When creating the theme for this year’s Super Sunday fundraising phone-a-thon, the young Jewish community leaders on the steering committee opted to toss out the cutesy and sporty ideas of the past.
The 10 Super Sunday committee members instead chose a concept that would resonate for all of the donors in the area who will make a monetary pledge to the United Jewish Federation of Tidewater’s Annual Campaign on Sunday, Jan. 27. They decided the theme for this year’s Super Sunday should revolve around investments: in the local Jewish community, in Jewish culture, in Jewish education, and in making Jewish life better all over the world.
The way the committee sees it, making an investment in the UJFT is one that will bring positive and exponential returns that create waves of change.
“I grew up here and was involved in the Jewish community, and knew about the Federation, but I didn’t really know exactly what it was,” says Jen Groves, vice-chair of the Super Sunday committee. “Then I got involved in YAD (the Young Adult Division of the UJFT) and learned how our area’s gifts benefit so many local agencies and Israel and other countries. It was a phenomenal experience learning that I was making a difference in ways I didn’t even imagine, and it just hit home with me.”
Initially, Groves gave the minimum amount that was asked of her. Last year, the 28-year-old Landstown High School teacher, who also teaches Sunday School at Congregation Beth El and coaches the swim team at her school, increased her gift substantially.
“I thought, ‘I’m benefitting from the Federation and have for a long time, without even knowing it, so it’s only right that I contribute,’” Groves says.
“What I’ve come to realize, what I know, is that it is so essential that my generation get involved, because if we don’t ensure that there is a future for the Jewish community, then there won’t be one. We’re doing a disservice to all of those who worked so hard for the life we have today if we don’t participate, invest in, and support the Federation and the work that it’s doing.”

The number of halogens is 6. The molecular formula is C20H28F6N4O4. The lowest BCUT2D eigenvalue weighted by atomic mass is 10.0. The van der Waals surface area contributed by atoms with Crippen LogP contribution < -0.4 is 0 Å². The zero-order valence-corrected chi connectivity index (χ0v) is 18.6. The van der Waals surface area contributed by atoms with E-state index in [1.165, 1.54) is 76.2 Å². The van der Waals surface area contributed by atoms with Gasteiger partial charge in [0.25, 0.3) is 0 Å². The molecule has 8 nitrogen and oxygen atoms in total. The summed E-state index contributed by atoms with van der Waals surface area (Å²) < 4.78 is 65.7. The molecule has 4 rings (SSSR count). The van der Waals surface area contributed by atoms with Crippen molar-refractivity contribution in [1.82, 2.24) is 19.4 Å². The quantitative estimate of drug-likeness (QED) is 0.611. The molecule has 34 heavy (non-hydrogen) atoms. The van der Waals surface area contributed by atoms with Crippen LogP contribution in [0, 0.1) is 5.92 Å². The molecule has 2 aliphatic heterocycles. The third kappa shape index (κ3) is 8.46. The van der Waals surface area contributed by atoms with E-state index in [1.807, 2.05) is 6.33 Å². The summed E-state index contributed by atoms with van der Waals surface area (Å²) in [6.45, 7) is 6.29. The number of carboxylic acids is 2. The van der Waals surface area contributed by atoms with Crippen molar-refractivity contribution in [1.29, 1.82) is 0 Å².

Philip Rovner, president and CEO of the Tidewater Jewish Foundation, which uses traditional investments to help the community create permanent financial resources, says the committee’s idea to look at gifts through a financial lens is a sound idea.
“Basically, to make an investment is to devote money today for long-term gain,” Rovner says. “I would definitely consider a gift to the Federation an investment—and a good one. In terms of philanthropy, it’s one of the most effective uses of Jewish dollars.”
In addition to the Super Sunday phonea- thon, in which volunteers from all of the community’s Jewish affiliations and organizations will call their fellow community members to ask them to invest in the UJFT 2013 Annual Campaign, the committee is also planning social media events and alternative ways to pledge. They will post photos and comments on Federation and its affiliates’ Facebook pages, letting donors say, in their own words, why they invest in the Federation. They will also take online donations in lieu of phone pledges and are investigating other forms of technology through which the community can donate.
“On Super Sunday, we come together as a community to create change,” says Amy Weinstein, director of the Young Adult Division of the UJFT. “This year’s committee is dedicated to making sure that the community knows that every dollar, every cent, every contribution, and every person makes a difference.”
The Super Sunday committee is seeking volunteers to make calls on Super Sunday. Call 757-965-6127 for more information, or sign up at www.jewishva.org. To find out more about YAD, visit www.jewishva.org/yad.
by Laine M. Rutherford